Max Simkin (Adam Sandler) repairs shoes in the same New York shop that has been in his family for generations. Disenchanted with the grind of daily life, Max stumbles upon a magical heirloom that allows him to step into the lives of his customers and see the world in a new way... "The Cobbler" is a heart-warming and hilarious tale that proves sometimes walking in another man's shoes is the only way to discover who you really are.
Films like The Cobbler are a trap. Its terrible nature seems almost a given by Adam Sandler’s inclusion as the lead, but it doesn’t have the familiar tone and odor of a Sandler comedy. The story appears rather simple and clever with a plucky little shoe repairer trying to find a better life. It’s engaging enough that you start to get into it, but that’s when the teeth of this time-eating beast snap shut around the viewer. And when it bites down, it chomps so hard that you’ll be kicking yourself for days after being so gullible.
The whole plot starts off as an innocent enough concept. Max Simkin (Adam Sandler) is a lonely New York cobbler who spends his days buried in his work. His customers look down on him as the weird, shy guy that fixes their shoes. But when his modern machinery breaks down on a busy day, Max ventures down to the basement to utilize his missing father’s old shoe stitching device. When he successfully fixes a pair on the aged machine and tries them on, he takes on the form of the owner. It doesn’t matter the race, gender or age of the customer. He can be all of them thanks to some strange stitching magic that is never really explained.
From this point, the movie can go one of two ways as its tone has been fairly timid up until this discovery. It could proceed as a sweet little indie comedy about a man trying to better himself and his community through small acts of learning to walk in another’s shoes (literally). Or it could just turn on easy mode with a series of lazy gags concurrent with Sandler’s resume for comedy. It's actually surprising that the film goes with the latter. One might think there would be some dignity given director Thomas McCarthy’s resume of directing The Station Agent, The Visitor and Win Win. I’m sure Sandler thought so as well when he signed on for the project, but the film just retreats far too quickly into Sandler’s safe zone of humor.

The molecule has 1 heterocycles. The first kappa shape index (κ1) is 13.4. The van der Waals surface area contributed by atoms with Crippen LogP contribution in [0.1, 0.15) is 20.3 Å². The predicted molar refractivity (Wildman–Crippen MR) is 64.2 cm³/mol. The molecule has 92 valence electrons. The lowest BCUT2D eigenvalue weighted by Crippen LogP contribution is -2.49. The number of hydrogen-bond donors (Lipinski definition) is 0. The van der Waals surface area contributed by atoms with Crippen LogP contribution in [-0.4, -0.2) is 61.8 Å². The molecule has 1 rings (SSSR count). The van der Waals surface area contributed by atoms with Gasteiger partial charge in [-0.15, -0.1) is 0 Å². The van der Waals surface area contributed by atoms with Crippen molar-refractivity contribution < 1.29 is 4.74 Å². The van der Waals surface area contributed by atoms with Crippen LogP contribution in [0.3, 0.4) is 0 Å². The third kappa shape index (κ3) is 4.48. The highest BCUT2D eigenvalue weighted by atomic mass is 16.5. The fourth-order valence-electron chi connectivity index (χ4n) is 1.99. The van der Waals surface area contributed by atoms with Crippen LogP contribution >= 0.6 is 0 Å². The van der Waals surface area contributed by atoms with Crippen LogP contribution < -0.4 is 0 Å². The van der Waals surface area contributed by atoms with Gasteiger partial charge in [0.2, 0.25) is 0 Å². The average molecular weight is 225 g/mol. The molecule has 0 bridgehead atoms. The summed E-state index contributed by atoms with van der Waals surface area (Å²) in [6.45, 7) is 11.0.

What does Max do with such powers over identity? He abuses it by being able to step into the role of a worry-free child who can get into trouble and an upper class resident who takes sexy showers with his hot wife. There is no concern about the danger he will cause others as it's established early on that he’s more interested in selling his store than strengthening his dying community block. But after his robbery attempt results in a political entanglement to destroy the neighborhood, Max comes around and uses his magical shoe powers to help his community save the rec center. Sorry, I meant the lower class block of homes and businesses. Though I suppose there might be a rec center on that block.
While all this was pretty simple and uninteresting writing, I wasn’t as offended by the picture as Sandler’s previous films which try so hard to generate laughs. The first fourth of the film is actually pretty competent and sweet before it starts coming apart with cliches. At the very least, I was grateful that Sandler didn’t have to interact with CGI animals or scream and shout with a vast array of ear-splitting “voices”. But then the finale reveals itself as the most baffling of a twist ending I’ve ever seen. It comes so far out of left field that it feels like another movie’s ending was spliced into this one. Nothing at any point in this entire film would lead you to believe anything that happens in the last five minutes of this film. Let’s just say it involves a cameo by Dustin Hoffman, an expensive car and an underground base.
I’m now convinced that Adam Sandler’s mediocrity is contagious. It’s the only explanation I can fathom for Sandler taking on a project with accomplished writer/director Thomas McCarthy and still managing to make a dud of a comedy. It lacks any acting talent from Sandler who seems to believe not showing any acting is subtle. The film's moral core is absent in how Sandler's character is forced through the motions of this artificially sentimental story. And I still can’t get over that ending and how McCarthy could be pleased with such a big middle finger to the audience. You know you’ve been pranked when the film earnestly states the line “You are the guardian of soles. You are the cobbler.”